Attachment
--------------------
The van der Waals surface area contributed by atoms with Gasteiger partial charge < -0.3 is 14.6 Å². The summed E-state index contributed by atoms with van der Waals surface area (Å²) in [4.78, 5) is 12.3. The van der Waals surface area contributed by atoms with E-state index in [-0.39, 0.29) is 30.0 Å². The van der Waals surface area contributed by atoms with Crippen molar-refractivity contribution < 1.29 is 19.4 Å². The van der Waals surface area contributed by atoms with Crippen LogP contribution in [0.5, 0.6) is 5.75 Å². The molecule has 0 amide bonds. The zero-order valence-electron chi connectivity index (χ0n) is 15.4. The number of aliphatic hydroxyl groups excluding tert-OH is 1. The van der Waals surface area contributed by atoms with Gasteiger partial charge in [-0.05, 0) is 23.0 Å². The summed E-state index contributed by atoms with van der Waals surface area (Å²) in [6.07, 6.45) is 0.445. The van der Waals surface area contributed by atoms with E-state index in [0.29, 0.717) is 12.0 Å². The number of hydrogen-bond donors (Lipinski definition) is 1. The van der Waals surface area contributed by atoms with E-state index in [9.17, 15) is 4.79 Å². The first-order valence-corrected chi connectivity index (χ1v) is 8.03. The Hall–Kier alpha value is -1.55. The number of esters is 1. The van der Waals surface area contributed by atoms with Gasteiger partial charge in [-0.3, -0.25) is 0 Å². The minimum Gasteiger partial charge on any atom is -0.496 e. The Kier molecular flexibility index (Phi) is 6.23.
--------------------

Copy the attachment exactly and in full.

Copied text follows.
The van der Waals surface area contributed by atoms with Gasteiger partial charge < -0.3 is 14.6 Å². The summed E-state index contributed by atoms with van der Waals surface area (Å²) in [4.78, 5) is 12.3. The van der Waals surface area contributed by atoms with E-state index in [-0.39, 0.29) is 30.0 Å². The van der Waals surface area contributed by atoms with Crippen molar-refractivity contribution < 1.29 is 19.4 Å². The van der Waals surface area contributed by atoms with Crippen LogP contribution in [0.5, 0.6) is 5.75 Å². The molecule has 0 amide bonds. The zero-order valence-electron chi connectivity index (χ0n) is 15.4. The number of aliphatic hydroxyl groups excluding tert-OH is 1. The van der Waals surface area contributed by atoms with Gasteiger partial charge in [-0.05, 0) is 23.0 Å². The summed E-state index contributed by atoms with van der Waals surface area (Å²) in [6.07, 6.45) is 0.445. The van der Waals surface area contributed by atoms with E-state index in [0.29, 0.717) is 12.0 Å². The number of hydrogen-bond donors (Lipinski definition) is 1. The van der Waals surface area contributed by atoms with E-state index in [9.17, 15) is 4.79 Å². The first-order valence-corrected chi connectivity index (χ1v) is 8.03. The Hall–Kier alpha value is -1.55. The number of esters is 1. The van der Waals surface area contributed by atoms with Gasteiger partial charge in [-0.3, -0.25) is 0 Å². The minimum Gasteiger partial charge on any atom is -0.496 e. The Kier molecular flexibility index (Phi) is 6.23.